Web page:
As part of the camp program, I’d written a skit for the kids about a blind man whose friends lead him to Jesus to be healed. At the closing worship, I reminded everyone of the skit and then had the dads and me’s play out part of that story. First we dads blindfolded our kids. Then each dad guided his daughter or son out to a spot of his choosing. There the dad removed the blindfold to show the child something special or important-whatever the dad wanted his child especially to see. Then when everyone had returned to the worship area, the tables were turned, and the kids blindfolded their dads. For even the youngest of children are also the light of the world and have special things to show to us dads.
Let us sing together “This Little Light of Mine, I’m Gonna Let It Shine.”
Isaiah 42:5-7 Thus says God, the Lord who created the heavens and stretched them out, who spread out the earth and what comes from it, who gives breath to the people upon it and spirit to those who walk in it: I am the Lord, I have called you in righteousness, I have taken you by the hand and kept you; I have given you as a covenant to the people, a light to the nations, to open the eyes that are blind, to bring out the prisoners from the dungeon, from the prison of those who sit in darkness.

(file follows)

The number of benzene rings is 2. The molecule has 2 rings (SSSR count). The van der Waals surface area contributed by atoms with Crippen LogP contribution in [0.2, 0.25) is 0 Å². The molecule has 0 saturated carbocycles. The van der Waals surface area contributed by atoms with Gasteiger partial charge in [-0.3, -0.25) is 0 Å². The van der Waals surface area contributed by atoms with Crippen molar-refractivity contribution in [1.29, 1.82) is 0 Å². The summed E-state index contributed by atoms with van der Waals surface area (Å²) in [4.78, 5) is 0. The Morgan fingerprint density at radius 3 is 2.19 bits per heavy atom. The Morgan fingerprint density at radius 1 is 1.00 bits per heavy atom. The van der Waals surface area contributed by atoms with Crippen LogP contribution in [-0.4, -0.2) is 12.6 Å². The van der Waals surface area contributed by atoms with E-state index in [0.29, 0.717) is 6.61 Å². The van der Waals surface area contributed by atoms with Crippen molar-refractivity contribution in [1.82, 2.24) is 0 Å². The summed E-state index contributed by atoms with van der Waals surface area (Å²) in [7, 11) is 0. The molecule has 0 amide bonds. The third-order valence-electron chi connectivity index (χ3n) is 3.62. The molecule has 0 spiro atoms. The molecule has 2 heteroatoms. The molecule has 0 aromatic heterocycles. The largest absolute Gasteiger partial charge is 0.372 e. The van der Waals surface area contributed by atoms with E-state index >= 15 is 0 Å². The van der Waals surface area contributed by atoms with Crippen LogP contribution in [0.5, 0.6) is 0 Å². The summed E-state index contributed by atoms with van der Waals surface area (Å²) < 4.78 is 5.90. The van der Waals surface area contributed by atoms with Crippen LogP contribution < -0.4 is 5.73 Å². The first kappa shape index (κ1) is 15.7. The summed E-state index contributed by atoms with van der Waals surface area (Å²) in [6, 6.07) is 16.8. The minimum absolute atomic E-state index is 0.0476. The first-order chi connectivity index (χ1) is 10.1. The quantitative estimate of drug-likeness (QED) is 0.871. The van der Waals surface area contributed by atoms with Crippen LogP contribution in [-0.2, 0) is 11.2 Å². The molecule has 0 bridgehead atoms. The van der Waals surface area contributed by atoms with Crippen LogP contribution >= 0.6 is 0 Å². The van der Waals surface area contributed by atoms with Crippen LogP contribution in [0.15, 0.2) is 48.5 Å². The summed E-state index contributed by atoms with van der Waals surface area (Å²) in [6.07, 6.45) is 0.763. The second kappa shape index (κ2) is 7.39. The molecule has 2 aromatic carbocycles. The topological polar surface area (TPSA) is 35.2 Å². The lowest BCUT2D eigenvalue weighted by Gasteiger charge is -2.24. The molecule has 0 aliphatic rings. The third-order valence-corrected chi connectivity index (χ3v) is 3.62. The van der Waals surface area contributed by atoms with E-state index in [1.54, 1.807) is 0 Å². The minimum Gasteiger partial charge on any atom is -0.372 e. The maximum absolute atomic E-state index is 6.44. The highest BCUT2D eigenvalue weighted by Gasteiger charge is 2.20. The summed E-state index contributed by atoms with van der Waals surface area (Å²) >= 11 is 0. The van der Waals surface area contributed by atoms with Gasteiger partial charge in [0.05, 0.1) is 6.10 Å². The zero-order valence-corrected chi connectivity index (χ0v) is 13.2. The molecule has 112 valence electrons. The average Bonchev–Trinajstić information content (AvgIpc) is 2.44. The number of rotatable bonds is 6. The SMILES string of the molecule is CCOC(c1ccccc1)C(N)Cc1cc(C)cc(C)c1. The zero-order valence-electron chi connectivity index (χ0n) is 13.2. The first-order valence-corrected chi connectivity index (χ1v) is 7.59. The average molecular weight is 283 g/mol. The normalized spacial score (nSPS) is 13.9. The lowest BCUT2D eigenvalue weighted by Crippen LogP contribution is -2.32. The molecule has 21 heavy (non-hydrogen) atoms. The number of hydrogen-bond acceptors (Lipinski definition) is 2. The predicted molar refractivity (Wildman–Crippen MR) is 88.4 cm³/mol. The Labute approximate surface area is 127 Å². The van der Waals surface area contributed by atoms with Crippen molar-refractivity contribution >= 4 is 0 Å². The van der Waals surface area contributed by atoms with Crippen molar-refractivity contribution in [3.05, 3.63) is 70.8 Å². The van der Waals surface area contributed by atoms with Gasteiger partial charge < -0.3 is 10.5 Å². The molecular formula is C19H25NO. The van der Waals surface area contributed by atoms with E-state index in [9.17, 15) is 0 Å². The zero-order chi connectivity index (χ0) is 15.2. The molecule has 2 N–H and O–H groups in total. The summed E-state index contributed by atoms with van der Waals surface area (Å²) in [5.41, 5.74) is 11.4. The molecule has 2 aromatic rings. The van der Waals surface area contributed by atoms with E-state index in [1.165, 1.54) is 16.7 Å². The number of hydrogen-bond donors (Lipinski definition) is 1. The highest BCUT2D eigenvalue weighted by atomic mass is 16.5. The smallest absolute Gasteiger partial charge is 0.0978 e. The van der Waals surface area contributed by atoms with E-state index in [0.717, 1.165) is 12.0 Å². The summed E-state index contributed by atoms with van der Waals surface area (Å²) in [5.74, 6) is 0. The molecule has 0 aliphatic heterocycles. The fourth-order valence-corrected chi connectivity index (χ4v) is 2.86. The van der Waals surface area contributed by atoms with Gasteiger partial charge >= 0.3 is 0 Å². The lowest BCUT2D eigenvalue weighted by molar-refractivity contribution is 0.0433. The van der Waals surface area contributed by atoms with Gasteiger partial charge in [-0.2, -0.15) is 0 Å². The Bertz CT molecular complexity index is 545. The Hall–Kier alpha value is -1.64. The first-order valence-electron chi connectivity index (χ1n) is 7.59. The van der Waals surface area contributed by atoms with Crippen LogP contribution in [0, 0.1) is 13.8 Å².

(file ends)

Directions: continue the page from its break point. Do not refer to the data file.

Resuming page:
Being a camp dean made me really aware of how important it is to do things-with the emphasis on do. It’s all well and good for you all to sit out there and listen to me go on and on about being the light of the world. But we really ought to be doing something. Since blindfolding everyone and leading you around seems a bit impractical, we’ll do something else instead.
When I titled my sermon, “The Light of the World,” I immediately thought of the various satellite images of the earth at night. But what I hadn’t realized until I located the photo for our bulletin cover on the International Dark-Sky Association web-site was that what they show is light pollution-wasted energy lighting up the sky and shining out into space. It’s amazing how much energy we squander, both outdoors and indoors.